Clutag Press, 2013
Alan Jenkins is a major voice in contemporary English poetry, but that doesn’t make him a household name among American poets. For whatever reason, we remain peculiarly distracted by ourselves; and though we allot a certain amount of reverence to poets in translation, we are, on the whole, remarkably ignorant of poets from around the world who are writing new work in our own language.
Not surprisingly, devotion to the old is eroding in American literature classrooms, yet the traditional English canon is still their bedrock; and it seems to me that a poet such as Alan Jenkins could be a sturdy bridge between our interactions with that past and our immersion in the present. Jenkins, as Clive James writes, “really does have an unusual degree of authority, at least partly derived from his determination to back up even the most anarchic thematic boldness with a scrupulously formal structure.” This scrupulous formality can be breath-taking, not least because it is so often disguised as modesty. By this I mean that Jenkins doesn’t necessarily use his technical prowess as an opportunity for singing. Yet he is in no way an accidental poet: he goes out of his way to direct his dazzling formal powers into poems that purposely collapse into themselves, both structurally and emotionally.
In “The Death of the Moth,” for instance, he creates a ten-line rhyme scheme that, over the course of its four stanzas, eases into three alternative patterns that are also a sort of disintegration. The poem (which ponders a dead moth shut between the pages of a book) shares none of the rich musicality that I so often hear in the lines of Richard Wilbur and other master rhymers. There is something painful, difficult, acid about these lines. They are tormented.
The wall of light that teacher, clerk
Or housewife in their reading hour
Held open, and that drew it on
From its furred world to theirs
Was closed and put back on the shelf,
And every sign of it was gone
Until now, as I browse Sons and Heirs:
Families of England in this shop,
Who have none of those myself,
And don’t know when my life will stop.
Jenkins is perpetually grappling with the past, whether through narrative, style, or influence. There are many echoes here—Thomas, Larkin, Housman, Dante, Stevens, Kipling, Tennyson. He veers toward them and away, toward them and away. His subject matter is often nostalgic, often classically male—war, duty, sports, family, country, sexual agonies and satisfactions. But the poems themselves arise from some other source: a place of cracked mirrors and wavery Victrolas, a place where humor or affection may also be the everyday eruption of evil. In “Some Version of the Pastoral,” Jenkins layers transparencies: memory, a debauched England, a verse tradition. In “Sisters,” a chirpy speaker invents the stereotyped history of a pair of spinster sisters, and in their very predictability the preconceptions become ominous, terrifying, disastrous. Jenkins insistently pushes a reader past the anecdotes into discomfort, into questions of morality and culpability, into the knowledge that some blithe errors can never be repaired.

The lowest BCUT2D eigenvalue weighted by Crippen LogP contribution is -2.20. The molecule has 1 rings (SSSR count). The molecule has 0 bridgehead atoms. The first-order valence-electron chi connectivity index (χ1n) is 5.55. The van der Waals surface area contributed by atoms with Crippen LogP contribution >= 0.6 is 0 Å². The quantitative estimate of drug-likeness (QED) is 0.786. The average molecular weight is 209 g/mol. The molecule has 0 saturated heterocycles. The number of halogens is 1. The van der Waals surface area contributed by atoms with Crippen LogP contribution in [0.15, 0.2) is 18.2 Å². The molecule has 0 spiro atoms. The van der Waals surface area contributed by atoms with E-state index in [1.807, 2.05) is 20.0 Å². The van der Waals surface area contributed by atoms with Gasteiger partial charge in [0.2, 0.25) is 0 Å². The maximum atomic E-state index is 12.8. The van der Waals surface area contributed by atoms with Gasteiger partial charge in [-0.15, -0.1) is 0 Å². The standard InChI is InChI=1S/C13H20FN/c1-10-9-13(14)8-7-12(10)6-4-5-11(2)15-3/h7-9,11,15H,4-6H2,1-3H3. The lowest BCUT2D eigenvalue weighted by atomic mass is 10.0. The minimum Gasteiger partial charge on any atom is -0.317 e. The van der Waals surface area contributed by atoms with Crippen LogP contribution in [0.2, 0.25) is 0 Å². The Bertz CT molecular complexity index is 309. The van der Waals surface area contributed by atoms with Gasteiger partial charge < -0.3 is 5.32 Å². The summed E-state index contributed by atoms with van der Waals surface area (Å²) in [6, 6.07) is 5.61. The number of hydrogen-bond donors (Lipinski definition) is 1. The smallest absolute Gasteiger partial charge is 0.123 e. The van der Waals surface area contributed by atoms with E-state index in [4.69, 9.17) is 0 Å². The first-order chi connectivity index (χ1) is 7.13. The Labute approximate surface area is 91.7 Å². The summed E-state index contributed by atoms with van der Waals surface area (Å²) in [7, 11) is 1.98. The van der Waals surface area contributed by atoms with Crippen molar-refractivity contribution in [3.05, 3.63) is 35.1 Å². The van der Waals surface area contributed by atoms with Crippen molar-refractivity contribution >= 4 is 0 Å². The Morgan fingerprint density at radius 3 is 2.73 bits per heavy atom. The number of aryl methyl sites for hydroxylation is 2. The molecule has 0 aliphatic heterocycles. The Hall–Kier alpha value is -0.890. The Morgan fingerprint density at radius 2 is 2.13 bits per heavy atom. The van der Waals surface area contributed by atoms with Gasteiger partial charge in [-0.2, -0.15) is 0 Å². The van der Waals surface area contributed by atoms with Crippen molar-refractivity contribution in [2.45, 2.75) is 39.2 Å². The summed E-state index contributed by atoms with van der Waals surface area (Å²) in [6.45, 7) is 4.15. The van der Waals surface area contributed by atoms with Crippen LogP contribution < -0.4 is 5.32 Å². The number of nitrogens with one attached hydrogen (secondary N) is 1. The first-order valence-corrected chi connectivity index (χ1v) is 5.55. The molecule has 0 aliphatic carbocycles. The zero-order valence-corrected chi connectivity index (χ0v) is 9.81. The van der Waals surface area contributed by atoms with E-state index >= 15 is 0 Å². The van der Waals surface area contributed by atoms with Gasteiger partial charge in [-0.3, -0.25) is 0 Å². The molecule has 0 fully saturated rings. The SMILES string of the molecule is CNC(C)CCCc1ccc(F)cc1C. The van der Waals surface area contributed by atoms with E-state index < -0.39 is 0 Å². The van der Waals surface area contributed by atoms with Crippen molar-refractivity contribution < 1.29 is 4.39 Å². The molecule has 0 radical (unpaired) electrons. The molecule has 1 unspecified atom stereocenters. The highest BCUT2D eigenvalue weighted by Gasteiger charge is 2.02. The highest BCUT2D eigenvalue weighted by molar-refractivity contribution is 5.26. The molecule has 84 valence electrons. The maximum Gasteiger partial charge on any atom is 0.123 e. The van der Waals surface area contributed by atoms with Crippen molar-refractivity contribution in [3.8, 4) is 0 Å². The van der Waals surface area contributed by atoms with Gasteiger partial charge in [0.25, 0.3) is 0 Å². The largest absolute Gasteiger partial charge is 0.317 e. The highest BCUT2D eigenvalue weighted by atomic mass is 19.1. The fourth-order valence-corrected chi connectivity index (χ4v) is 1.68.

It’s interesting that what to me feels like the centerpiece poem of this collection, “Vainglory,” is mentioned in the acknowledgments as a translation, though I didn’t discover this until I’d finished reading the book. I’d just automatically assumed that Jenkins could write as effectively in Anglo-Saxon syllables as he could in terza rima: this is how convincing he is as a formalist. Moreover, “Vainglory” seems to encapsulate the moral contortions of the human condition that have so fascinated me throughout Revenants:
He twists and turns outwits truth-traps
shoots his arrow-showers shafts of hatred
shame does not shield him from harm
he sheds about him hates his betters
virtue vexes him envy’s volleys
break down battlements breach the bastion
God once bade him guard with his life.
Writing of the American poet Hayden Carruth, Shaun Griffin says, “His poetry was varied and difficult to label. He wanted to create the most meaningful art he could. . . . His primary reason for writing was the reader. That was an uncommon threshold with which to begin a poem. . . . Carruth’s forms were designed to let the reader in, to avoid separation between poet, poem, and reader.” It seems to me that Alan Jenkins has taken on a similar task, and in Revenants he has largely succeeded. The collection is gnarled and blunt, plain and ambiguous. The book demands my attention. Like the best conversations, it is urgent and personal. As the poet writes in “Ladbroke Grove,”
These airless nights
The eyes of strangers
Catch me out
As I haunt myself
On streets I knew in life,
Only by the dead . . .
Whose is that cry
From an open window
On an attic floor,
Whose the laughter
A dark pub door?
And those notes
On a saxophone, who
Are they yearning for?
[A version of this review first appeared in New Walk (autumn/winter 2013-14).]